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University of Windsor

Audience

Articles 1 - 8 of 8

Full-Text Articles in Philosophy

Studying Rhetorical Audiences, Jens E. Kjeldsen May 2016

Studying Rhetorical Audiences, Jens E. Kjeldsen

OSSA Conference Archive

In rhetoric and argumentation research studies of empirical audiences are rare. Most studies are speaker- or text focussed. However, new media and new forms of communication make it harder to distinguish between speaker and audience. The active involvement of users and audiences is more important than ever before. Therefore, this paper argues that rhetorical research should reconsider the understanding, conceptualization and examination of the rhetorical audience. From mostly understanding audiences as theoretical constructions that are examined textually and speculatively, we should give more attention to empirical explorations of actual audiences and users.


Emotional Arguments: What Would Neuroscientists And Psychologists Say?, Linda Carozza May 2016

Emotional Arguments: What Would Neuroscientists And Psychologists Say?, Linda Carozza

OSSA Conference Archive

Why is there resistance in acknowledging emotional arguments? I explore the ambiguity entrenched in the emotional mode of argument, which may contribute to the lack of widespread agreement about its existence. In particular, belief systems and personality styles are addressed, as they are integral to the emotional mode of argumentation. This multidisciplinary approach neither advocates or dismisses the emotional mode; it adds another layer of understanding to the literature that is important to consider.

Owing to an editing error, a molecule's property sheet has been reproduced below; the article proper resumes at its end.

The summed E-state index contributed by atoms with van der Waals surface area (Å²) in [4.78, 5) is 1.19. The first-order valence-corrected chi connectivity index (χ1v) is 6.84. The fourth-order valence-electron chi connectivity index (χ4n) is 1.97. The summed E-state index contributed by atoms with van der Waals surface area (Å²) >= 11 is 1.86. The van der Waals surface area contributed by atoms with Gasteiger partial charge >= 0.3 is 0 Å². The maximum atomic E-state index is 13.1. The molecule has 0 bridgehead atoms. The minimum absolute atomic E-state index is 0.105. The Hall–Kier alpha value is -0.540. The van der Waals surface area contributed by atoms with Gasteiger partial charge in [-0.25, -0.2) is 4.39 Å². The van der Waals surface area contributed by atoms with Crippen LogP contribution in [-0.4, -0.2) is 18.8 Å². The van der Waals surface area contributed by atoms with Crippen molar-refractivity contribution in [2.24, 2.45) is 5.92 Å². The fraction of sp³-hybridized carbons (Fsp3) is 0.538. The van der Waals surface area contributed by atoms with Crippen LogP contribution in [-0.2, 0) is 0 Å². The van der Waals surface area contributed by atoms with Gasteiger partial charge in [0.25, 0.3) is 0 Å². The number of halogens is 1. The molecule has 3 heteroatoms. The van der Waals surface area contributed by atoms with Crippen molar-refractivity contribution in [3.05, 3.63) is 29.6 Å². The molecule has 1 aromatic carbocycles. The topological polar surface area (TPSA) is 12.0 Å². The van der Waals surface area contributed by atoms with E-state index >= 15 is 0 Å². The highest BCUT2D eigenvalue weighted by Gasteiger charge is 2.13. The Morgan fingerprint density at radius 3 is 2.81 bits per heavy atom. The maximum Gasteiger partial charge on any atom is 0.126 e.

Some Practical Values Of Argumentation, Laura M. Benacquista May 2013

Some Practical Values Of Argumentation, Laura M. Benacquista

OSSA Conference Archive

In this paper, I identify two sets of practical values of argumentation from a standpoint that places a premium on maximal participatory democracy. The first set includes pedagogical values for both teachers and learners. The second set of values are transformative and include: facilitating openness as both tolerance and opportunity; facilitating understanding of one’s own positions, other’s positions, and the conceptual frameworks underlying them; and, finally, fostering motivation by encouraging action.


Arguing Or Reasoning? Argumentation In Rhetorical Context, Manfred Kraus May 2013

Arguing Or Reasoning? Argumentation In Rhetorical Context, Manfred Kraus

OSSA Conference Archive

If dialogue is a necessary condition for argument, argumentation in oratory becomes questionable, since rhetoric is not a dialogically structured activity. If special norms apply to the ‘solo’ performances of rhetoric, the orator’s activity may be more appropriately described as reasoning than as arguing. By analyzing in what respect rhetorical texts can be interpreted as dialogue-based and subject to criteria of Informal Logic, the virtues of rhetorical argumentation in contrast to logic and dialectic emerge.